Objective: Decreased neutrophil apoptosis is implicated in persistent inflammation resulting in systemic inflammatory response syndrome and multiple organ dysfunctions syndromes. Short-chain fatty acids (SCFAs) may be a candidate to control neutrophil apoptosis because SCFAs are normally produced in the gut and related products have been approved for human use. We investigated the effects of SCFAs on apoptosis of activated and non-activated neutrophils and their mechanisms.
Methods: Purified neutrophils obtained from healthy volunteers were preincubated for 1 h with or without the G-protein receptor (GPR) inhibitor pertussis toxin (100 ng/mL) or U-73122 (50 ng/mL), extracellular signal-related protein kinase inhibitor PD98059 (10 microM), mitogen-activated protein kinase (MAPK) p38 inhibitor SB203580 (25 microM), Jun kinase inhibitor-I (2 microM), caspase-3 and -7 inhibitor Z-VAD-FMK (100 microM), caspase-8 inhibitor Z-IETD-FMK (50 microM), or caspase-9 inhibitor Z-LEHD-FMK (50 microM). The cells were then cultured with or without SCFAs or trichostatin A, a typical histone deacetylase inhibitor, in the presence or absence of lipopolysaccharide (1 microg/mL) or tumor necrosis factor-alpha (100 ng/mL). Neutrophil apoptosis was assessed by annexin V staining using flow cytometry. The GPR-41 and -43 and apoptosis-related proteins (bax, mcl-1, a1) mRNA were measured by quantitative real-time polymerase chain reaction and the expression of acetylated histone H3 was determined by western blot.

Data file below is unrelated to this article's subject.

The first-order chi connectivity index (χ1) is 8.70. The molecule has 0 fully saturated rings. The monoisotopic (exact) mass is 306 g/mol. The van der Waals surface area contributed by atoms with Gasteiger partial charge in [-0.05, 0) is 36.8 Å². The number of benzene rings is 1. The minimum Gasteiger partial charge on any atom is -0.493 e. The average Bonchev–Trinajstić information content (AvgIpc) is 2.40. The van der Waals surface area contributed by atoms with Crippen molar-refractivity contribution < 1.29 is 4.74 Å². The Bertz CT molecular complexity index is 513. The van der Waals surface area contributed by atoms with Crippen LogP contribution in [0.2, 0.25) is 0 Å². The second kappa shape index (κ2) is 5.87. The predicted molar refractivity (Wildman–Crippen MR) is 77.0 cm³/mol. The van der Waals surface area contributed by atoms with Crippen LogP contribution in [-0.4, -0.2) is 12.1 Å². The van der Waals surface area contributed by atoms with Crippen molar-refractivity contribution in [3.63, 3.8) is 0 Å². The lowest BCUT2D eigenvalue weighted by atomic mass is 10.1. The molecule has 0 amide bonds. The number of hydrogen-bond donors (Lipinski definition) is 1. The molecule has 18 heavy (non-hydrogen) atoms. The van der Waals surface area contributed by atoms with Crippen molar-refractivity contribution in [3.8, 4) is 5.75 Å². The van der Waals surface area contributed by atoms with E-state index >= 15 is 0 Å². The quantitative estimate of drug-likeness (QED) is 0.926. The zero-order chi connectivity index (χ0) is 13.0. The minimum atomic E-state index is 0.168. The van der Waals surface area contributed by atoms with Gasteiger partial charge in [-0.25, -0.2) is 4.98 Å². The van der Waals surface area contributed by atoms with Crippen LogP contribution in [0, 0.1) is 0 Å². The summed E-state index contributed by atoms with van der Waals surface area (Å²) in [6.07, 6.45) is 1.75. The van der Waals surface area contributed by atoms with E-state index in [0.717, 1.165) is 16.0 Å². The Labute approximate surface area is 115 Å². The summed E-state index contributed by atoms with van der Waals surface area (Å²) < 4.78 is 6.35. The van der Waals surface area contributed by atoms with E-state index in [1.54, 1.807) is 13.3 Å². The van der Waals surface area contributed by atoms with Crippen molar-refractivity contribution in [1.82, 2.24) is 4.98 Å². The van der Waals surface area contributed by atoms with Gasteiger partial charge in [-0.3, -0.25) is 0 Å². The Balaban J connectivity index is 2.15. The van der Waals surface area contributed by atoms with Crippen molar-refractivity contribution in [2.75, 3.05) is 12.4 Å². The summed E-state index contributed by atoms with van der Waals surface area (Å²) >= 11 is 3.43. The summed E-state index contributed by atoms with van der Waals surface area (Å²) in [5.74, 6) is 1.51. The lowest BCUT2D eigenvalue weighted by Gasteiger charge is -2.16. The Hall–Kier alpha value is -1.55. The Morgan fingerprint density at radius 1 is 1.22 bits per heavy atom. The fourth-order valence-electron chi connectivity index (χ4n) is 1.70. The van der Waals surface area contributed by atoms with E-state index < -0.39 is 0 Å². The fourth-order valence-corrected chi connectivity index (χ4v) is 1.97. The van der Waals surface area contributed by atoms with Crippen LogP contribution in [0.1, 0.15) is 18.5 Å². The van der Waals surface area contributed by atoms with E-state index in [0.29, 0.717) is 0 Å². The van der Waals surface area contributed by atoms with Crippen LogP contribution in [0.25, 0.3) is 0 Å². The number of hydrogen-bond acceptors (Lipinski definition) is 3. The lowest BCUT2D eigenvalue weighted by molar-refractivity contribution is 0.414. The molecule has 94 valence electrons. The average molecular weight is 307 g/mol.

Results: The caspase inhibitors inhibited butyrate- and propionate-induced neutrophil apoptosis treated or untreated with lipopolysaccharide or tumor necrosis factor-alpha, whereas GPR and MAPK inhibitors had no effect. The mRNA expressions of GPR-43 and a1 protein were reduced by butyrate and propionate. The expressions of acetylated histone H3 were induced by butyrate and propionate.
Conclusion: These results suggest that butyrate and propionate increase apoptosis of neutrophils irrespective of their activation state, by factors other than GPRs and MAPKs, and their mechanisms likely relate to their histone deacetylase inhibition activity, which may control a1 mRNA expression.
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